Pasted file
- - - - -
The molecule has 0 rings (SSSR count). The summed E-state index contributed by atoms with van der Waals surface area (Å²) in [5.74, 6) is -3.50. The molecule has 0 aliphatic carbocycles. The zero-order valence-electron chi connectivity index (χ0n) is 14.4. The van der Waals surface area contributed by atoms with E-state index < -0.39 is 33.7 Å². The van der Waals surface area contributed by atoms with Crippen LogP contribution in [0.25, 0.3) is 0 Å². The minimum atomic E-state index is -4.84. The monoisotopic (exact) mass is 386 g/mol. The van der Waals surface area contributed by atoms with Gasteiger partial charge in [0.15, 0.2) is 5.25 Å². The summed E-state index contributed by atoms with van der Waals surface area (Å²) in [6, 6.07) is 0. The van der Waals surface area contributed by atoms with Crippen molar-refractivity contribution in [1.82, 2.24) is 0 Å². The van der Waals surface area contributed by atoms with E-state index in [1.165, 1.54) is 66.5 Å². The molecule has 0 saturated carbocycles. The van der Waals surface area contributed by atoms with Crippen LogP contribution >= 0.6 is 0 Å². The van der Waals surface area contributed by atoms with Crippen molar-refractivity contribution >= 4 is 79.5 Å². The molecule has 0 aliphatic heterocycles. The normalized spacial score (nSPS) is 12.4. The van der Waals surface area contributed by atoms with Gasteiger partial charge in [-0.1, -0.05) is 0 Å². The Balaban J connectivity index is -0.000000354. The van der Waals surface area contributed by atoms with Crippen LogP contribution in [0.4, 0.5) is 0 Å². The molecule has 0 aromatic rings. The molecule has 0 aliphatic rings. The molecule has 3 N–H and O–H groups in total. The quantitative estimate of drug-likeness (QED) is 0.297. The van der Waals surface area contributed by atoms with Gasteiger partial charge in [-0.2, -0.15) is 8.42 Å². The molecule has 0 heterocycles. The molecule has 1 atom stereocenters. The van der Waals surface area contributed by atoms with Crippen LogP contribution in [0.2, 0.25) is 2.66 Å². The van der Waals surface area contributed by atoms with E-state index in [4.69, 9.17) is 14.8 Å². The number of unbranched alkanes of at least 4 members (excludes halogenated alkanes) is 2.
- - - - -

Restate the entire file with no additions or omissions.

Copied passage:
The molecule has 0 rings (SSSR count). The summed E-state index contributed by atoms with van der Waals surface area (Å²) in [5.74, 6) is -3.50. The molecule has 0 aliphatic carbocycles. The zero-order valence-electron chi connectivity index (χ0n) is 14.4. The van der Waals surface area contributed by atoms with E-state index < -0.39 is 33.7 Å². The van der Waals surface area contributed by atoms with Crippen LogP contribution in [0.25, 0.3) is 0 Å². The minimum atomic E-state index is -4.84. The monoisotopic (exact) mass is 386 g/mol. The van der Waals surface area contributed by atoms with Gasteiger partial charge in [0.15, 0.2) is 5.25 Å². The summed E-state index contributed by atoms with van der Waals surface area (Å²) in [6, 6.07) is 0. The van der Waals surface area contributed by atoms with Crippen molar-refractivity contribution in [1.82, 2.24) is 0 Å². The van der Waals surface area contributed by atoms with E-state index in [1.165, 1.54) is 66.5 Å². The molecule has 0 saturated carbocycles. The van der Waals surface area contributed by atoms with Crippen LogP contribution >= 0.6 is 0 Å². The van der Waals surface area contributed by atoms with Crippen molar-refractivity contribution >= 4 is 79.5 Å². The molecule has 0 aliphatic heterocycles. The normalized spacial score (nSPS) is 12.4. The van der Waals surface area contributed by atoms with Gasteiger partial charge in [-0.1, -0.05) is 0 Å². The Balaban J connectivity index is -0.000000354. The van der Waals surface area contributed by atoms with Crippen LogP contribution in [0.4, 0.5) is 0 Å². The molecule has 0 aromatic rings. The molecule has 0 aliphatic rings. The molecule has 3 N–H and O–H groups in total. The quantitative estimate of drug-likeness (QED) is 0.297. The van der Waals surface area contributed by atoms with Gasteiger partial charge in [-0.2, -0.15) is 8.42 Å². The molecule has 0 heterocycles. The molecule has 1 atom stereocenters. The van der Waals surface area contributed by atoms with Crippen LogP contribution in [0.2, 0.25) is 2.66 Å². The van der Waals surface area contributed by atoms with E-state index in [4.69, 9.17) is 14.8 Å². The number of unbranched alkanes of at least 4 members (excludes halogenated alkanes) is 2.